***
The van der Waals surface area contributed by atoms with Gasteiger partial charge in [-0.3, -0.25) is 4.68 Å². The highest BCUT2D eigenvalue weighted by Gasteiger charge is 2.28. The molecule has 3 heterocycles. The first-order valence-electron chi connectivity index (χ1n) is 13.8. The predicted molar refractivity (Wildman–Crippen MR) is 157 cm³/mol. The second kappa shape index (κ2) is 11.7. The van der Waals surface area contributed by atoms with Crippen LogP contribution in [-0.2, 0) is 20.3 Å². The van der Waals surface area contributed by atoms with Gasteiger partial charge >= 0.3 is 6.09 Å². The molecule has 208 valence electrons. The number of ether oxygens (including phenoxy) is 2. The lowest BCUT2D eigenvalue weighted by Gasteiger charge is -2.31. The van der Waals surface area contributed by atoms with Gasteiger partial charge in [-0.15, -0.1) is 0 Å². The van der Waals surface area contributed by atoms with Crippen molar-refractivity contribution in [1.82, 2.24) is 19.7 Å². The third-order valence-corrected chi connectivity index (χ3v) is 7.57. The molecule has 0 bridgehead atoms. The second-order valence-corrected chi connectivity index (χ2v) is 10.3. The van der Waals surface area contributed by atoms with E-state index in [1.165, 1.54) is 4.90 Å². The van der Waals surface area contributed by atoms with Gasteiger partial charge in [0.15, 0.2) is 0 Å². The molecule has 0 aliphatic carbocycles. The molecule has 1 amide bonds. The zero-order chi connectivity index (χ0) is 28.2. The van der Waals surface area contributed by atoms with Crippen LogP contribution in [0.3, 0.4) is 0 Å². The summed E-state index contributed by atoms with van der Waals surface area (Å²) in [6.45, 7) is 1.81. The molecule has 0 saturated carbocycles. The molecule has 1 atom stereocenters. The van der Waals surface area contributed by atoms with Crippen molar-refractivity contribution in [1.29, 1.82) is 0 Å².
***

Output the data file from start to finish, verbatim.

The van der Waals surface area contributed by atoms with Gasteiger partial charge in [-0.3, -0.25) is 4.68 Å². The highest BCUT2D eigenvalue weighted by Gasteiger charge is 2.28. The molecule has 3 heterocycles. The first-order valence-electron chi connectivity index (χ1n) is 13.8. The predicted molar refractivity (Wildman–Crippen MR) is 157 cm³/mol. The second kappa shape index (κ2) is 11.7. The van der Waals surface area contributed by atoms with Crippen LogP contribution in [-0.2, 0) is 20.3 Å². The van der Waals surface area contributed by atoms with Gasteiger partial charge >= 0.3 is 6.09 Å². The molecule has 208 valence electrons. The number of ether oxygens (including phenoxy) is 2. The lowest BCUT2D eigenvalue weighted by Gasteiger charge is -2.31. The van der Waals surface area contributed by atoms with Gasteiger partial charge in [-0.15, -0.1) is 0 Å². The van der Waals surface area contributed by atoms with Crippen molar-refractivity contribution in [1.82, 2.24) is 19.7 Å². The third-order valence-corrected chi connectivity index (χ3v) is 7.57. The molecule has 0 bridgehead atoms. The second-order valence-corrected chi connectivity index (χ2v) is 10.3. The van der Waals surface area contributed by atoms with E-state index in [1.165, 1.54) is 4.90 Å². The van der Waals surface area contributed by atoms with Gasteiger partial charge in [0.15, 0.2) is 0 Å². The molecule has 0 aliphatic carbocycles. The molecule has 1 amide bonds. The zero-order chi connectivity index (χ0) is 28.2. The van der Waals surface area contributed by atoms with Crippen LogP contribution in [0.3, 0.4) is 0 Å². The summed E-state index contributed by atoms with van der Waals surface area (Å²) in [6.45, 7) is 1.81. The molecule has 0 saturated carbocycles. The molecule has 1 atom stereocenters. The van der Waals surface area contributed by atoms with Crippen molar-refractivity contribution in [1.29, 1.82) is 0 Å².